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History of the Royal Naval Air Station Yeovilton

Sea Fury
Sea Fury

The Royal Naval Air Station Yeovilton was commissioned HMS Heron on 18 June 1940 as a base for Naval fighter aircraft. Since then it has grown to become a multi-role station and has become the base of the Commando Helicopter Force with Sea King Mk IV, and Lynx Mk7  and the Lynx Helicopter Force providing the Lynx Mk3 and Mk8 Flights to ships at sea. It is also the home of Heron Flight, a communications unit of Jetstream aircraft, together with the Royal Navy Historic Flight which fly the Swordfish, Seahawk, and Sea Fury at air shows around the country during the summer. It is also due to receive the squadron of Grob aircraft from Plymouth, which are used for initial aircrew grading, and air experience flying for potential naval aircrew.

The Station is one of the busiest military airfields in the United Kingdom and is amongst the largest in Europe, normally housing seven squadrons and around one hundred aircraft of varying types. It is also the biggest aviation establishment in the Royal Navy, employing over 3000 service personnel and civilians to operate and support squadrons, and to provide the many facilities required to run an Air Station.

Yeovilton Squadrons played a key part in the Falklands Campaign in 1982 with some 120 aircraft involved. It also played a vital role during the Gulf War 1991 providing aircraft in support of the 1st Armoured Brigade in the desert, and naval forces at sea. 

From 1992 until 2000 Sea Kings of the Commando Helicopter Force were based in Bosnia to support UN and NATO operations in that theatre, and by the time they left were the longest serving UK unit in that region.  Commando Helicopter Force assets were also involved in operations in Sierra Leone. In addition embarked Sea Harriers were actively engaged in operations over Iraq policing the No Fly zones established in 1991, in Bosnia, Kosovo, and Sierra Leone.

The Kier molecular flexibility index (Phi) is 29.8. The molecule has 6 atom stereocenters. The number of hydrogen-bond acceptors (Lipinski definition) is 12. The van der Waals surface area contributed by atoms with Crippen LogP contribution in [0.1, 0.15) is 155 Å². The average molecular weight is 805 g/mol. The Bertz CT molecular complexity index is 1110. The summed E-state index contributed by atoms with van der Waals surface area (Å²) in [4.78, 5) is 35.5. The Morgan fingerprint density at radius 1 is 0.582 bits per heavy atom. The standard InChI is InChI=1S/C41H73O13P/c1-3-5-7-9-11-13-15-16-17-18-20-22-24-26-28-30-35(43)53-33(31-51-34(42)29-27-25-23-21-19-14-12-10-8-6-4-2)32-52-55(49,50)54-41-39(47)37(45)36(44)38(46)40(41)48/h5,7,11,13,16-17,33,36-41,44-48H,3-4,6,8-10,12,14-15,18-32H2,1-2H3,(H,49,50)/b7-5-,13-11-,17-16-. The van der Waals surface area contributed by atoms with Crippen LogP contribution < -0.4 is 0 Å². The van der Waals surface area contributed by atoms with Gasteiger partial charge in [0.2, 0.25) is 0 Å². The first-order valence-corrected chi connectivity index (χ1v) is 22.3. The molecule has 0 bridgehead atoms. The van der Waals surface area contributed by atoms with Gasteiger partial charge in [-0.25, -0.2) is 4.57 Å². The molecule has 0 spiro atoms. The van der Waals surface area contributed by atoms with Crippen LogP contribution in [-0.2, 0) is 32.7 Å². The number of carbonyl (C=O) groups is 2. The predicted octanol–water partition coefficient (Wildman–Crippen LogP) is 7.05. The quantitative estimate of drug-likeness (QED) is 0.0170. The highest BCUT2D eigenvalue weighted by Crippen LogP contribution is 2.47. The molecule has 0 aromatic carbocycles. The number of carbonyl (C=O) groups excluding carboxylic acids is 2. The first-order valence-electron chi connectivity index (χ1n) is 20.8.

Most recently helicopters from Yeovilton from both the Commando and Lynx Forces were engaged in operations during the Gulf War in 2003 – the operations in support of land forces involved the largest amphibious heliborne landing since Suez as well as significant anti-armour operations by Lynx and Gazelles.

Aircraft and personnel from Yeovilton continue to provide day to day support to operations at sea and on land around the world - Iraq, Afghanistan, and the anti drugs effort in the West Indies being particular examples.

The Air Station is co-located with a large support staff element of the MoD Defence Logistics Organization, as well as the Fleet Air Arm Museum which houses a wonderful collection of naval aircraft, and an extensive records and research department.

Since its commissioning in 1940, Yeovilton has always enjoyed very strong links with the local community especially Yeovil, and Ilchester with the Freedom of the Borough of Yeovil in 1962, and as honorary parishioners of Ilchester in 1990.

HMS Heron has changed much over the years and the final departure of the Sea Harrier from naval service in 2006 was a milestone, however, it remains very much at the heart of Fleet Air Arm and Royal Navy and will continue to do so.